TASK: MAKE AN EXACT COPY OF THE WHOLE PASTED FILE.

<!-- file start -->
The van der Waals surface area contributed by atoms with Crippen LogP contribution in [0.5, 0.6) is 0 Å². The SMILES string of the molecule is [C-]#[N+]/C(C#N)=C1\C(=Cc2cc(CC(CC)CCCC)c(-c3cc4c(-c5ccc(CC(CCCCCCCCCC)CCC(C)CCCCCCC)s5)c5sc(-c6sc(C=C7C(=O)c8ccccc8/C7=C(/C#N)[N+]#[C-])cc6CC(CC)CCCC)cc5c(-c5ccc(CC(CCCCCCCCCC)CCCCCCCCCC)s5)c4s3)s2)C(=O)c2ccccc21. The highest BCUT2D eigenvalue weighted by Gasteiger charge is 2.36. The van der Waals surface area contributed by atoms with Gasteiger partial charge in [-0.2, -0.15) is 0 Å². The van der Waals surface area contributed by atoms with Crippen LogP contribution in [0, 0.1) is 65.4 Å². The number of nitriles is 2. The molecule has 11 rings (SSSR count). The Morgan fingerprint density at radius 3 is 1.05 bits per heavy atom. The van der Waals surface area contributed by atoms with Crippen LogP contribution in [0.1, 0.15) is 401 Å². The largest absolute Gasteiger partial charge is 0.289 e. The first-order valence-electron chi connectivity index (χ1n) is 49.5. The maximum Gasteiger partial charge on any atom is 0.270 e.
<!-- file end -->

The van der Waals surface area contributed by atoms with Crippen LogP contribution in [0.5, 0.6) is 0 Å². The SMILES string of the molecule is [C-]#[N+]/C(C#N)=C1\C(=Cc2cc(CC(CC)CCCC)c(-c3cc4c(-c5ccc(CC(CCCCCCCCCC)CCC(C)CCCCCCC)s5)c5sc(-c6sc(C=C7C(=O)c8ccccc8/C7=C(/C#N)[N+]#[C-])cc6CC(CC)CCCC)cc5c(-c5ccc(CC(CCCCCCCCCC)CCCCCCCCCC)s5)c4s3)s2)C(=O)c2ccccc21. The highest BCUT2D eigenvalue weighted by Gasteiger charge is 2.36. The van der Waals surface area contributed by atoms with Gasteiger partial charge in [-0.2, -0.15) is 0 Å². The van der Waals surface area contributed by atoms with Crippen LogP contribution in [0, 0.1) is 65.4 Å². The number of nitriles is 2. The molecule has 11 rings (SSSR count). The Morgan fingerprint density at radius 3 is 1.05 bits per heavy atom. The van der Waals surface area contributed by atoms with Crippen LogP contribution in [0.1, 0.15) is 401 Å². The largest absolute Gasteiger partial charge is 0.289 e. The first-order valence-electron chi connectivity index (χ1n) is 49.5. The maximum Gasteiger partial charge on any atom is 0.270 e.